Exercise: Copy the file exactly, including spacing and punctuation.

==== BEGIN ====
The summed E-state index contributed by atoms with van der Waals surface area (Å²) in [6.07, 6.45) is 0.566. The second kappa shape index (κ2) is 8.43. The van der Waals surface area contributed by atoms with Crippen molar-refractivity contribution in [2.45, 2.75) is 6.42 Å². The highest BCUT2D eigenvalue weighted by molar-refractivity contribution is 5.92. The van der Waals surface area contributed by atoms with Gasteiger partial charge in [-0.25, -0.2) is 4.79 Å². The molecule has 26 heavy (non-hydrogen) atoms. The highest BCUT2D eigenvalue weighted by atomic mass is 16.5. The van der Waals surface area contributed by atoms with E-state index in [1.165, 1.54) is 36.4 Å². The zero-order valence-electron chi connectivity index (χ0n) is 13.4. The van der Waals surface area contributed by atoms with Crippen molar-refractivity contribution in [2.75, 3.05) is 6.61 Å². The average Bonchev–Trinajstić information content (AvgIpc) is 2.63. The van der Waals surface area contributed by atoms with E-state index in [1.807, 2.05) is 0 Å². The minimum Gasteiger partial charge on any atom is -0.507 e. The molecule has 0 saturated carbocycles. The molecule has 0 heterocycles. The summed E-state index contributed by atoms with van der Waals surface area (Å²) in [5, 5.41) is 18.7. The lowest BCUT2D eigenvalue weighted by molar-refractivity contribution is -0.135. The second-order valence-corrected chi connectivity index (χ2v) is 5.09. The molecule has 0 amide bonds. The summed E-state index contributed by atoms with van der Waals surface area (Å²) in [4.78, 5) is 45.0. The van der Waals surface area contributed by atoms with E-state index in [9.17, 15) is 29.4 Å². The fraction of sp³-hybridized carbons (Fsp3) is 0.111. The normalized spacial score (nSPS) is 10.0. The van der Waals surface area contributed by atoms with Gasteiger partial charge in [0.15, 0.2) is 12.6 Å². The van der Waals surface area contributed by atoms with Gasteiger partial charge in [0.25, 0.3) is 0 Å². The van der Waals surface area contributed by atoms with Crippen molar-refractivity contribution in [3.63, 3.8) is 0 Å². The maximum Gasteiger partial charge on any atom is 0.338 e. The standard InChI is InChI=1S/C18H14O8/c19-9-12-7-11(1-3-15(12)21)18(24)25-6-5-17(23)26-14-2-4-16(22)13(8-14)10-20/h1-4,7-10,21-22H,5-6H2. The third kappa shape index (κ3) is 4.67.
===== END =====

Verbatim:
The summed E-state index contributed by atoms with van der Waals surface area (Å²) in [6.07, 6.45) is 0.566. The second kappa shape index (κ2) is 8.43. The van der Waals surface area contributed by atoms with Crippen molar-refractivity contribution in [2.45, 2.75) is 6.42 Å². The highest BCUT2D eigenvalue weighted by molar-refractivity contribution is 5.92. The van der Waals surface area contributed by atoms with Gasteiger partial charge in [-0.25, -0.2) is 4.79 Å². The molecule has 26 heavy (non-hydrogen) atoms. The highest BCUT2D eigenvalue weighted by atomic mass is 16.5. The van der Waals surface area contributed by atoms with E-state index in [1.165, 1.54) is 36.4 Å². The zero-order valence-electron chi connectivity index (χ0n) is 13.4. The van der Waals surface area contributed by atoms with Crippen molar-refractivity contribution in [2.75, 3.05) is 6.61 Å². The average Bonchev–Trinajstić information content (AvgIpc) is 2.63. The van der Waals surface area contributed by atoms with E-state index in [1.807, 2.05) is 0 Å². The minimum Gasteiger partial charge on any atom is -0.507 e. The molecule has 0 saturated carbocycles. The molecule has 0 heterocycles. The summed E-state index contributed by atoms with van der Waals surface area (Å²) in [5, 5.41) is 18.7. The lowest BCUT2D eigenvalue weighted by molar-refractivity contribution is -0.135. The second-order valence-corrected chi connectivity index (χ2v) is 5.09. The molecule has 0 amide bonds. The summed E-state index contributed by atoms with van der Waals surface area (Å²) in [4.78, 5) is 45.0. The van der Waals surface area contributed by atoms with E-state index in [9.17, 15) is 29.4 Å². The fraction of sp³-hybridized carbons (Fsp3) is 0.111. The normalized spacial score (nSPS) is 10.0. The van der Waals surface area contributed by atoms with Gasteiger partial charge in [0.15, 0.2) is 12.6 Å². The van der Waals surface area contributed by atoms with Gasteiger partial charge in [0.25, 0.3) is 0 Å². The van der Waals surface area contributed by atoms with Crippen molar-refractivity contribution in [3.63, 3.8) is 0 Å². The maximum Gasteiger partial charge on any atom is 0.338 e. The standard InChI is InChI=1S/C18H14O8/c19-9-12-7-11(1-3-15(12)21)18(24)25-6-5-17(23)26-14-2-4-16(22)13(8-14)10-20/h1-4,7-10,21-22H,5-6H2. The third kappa shape index (κ3) is 4.67.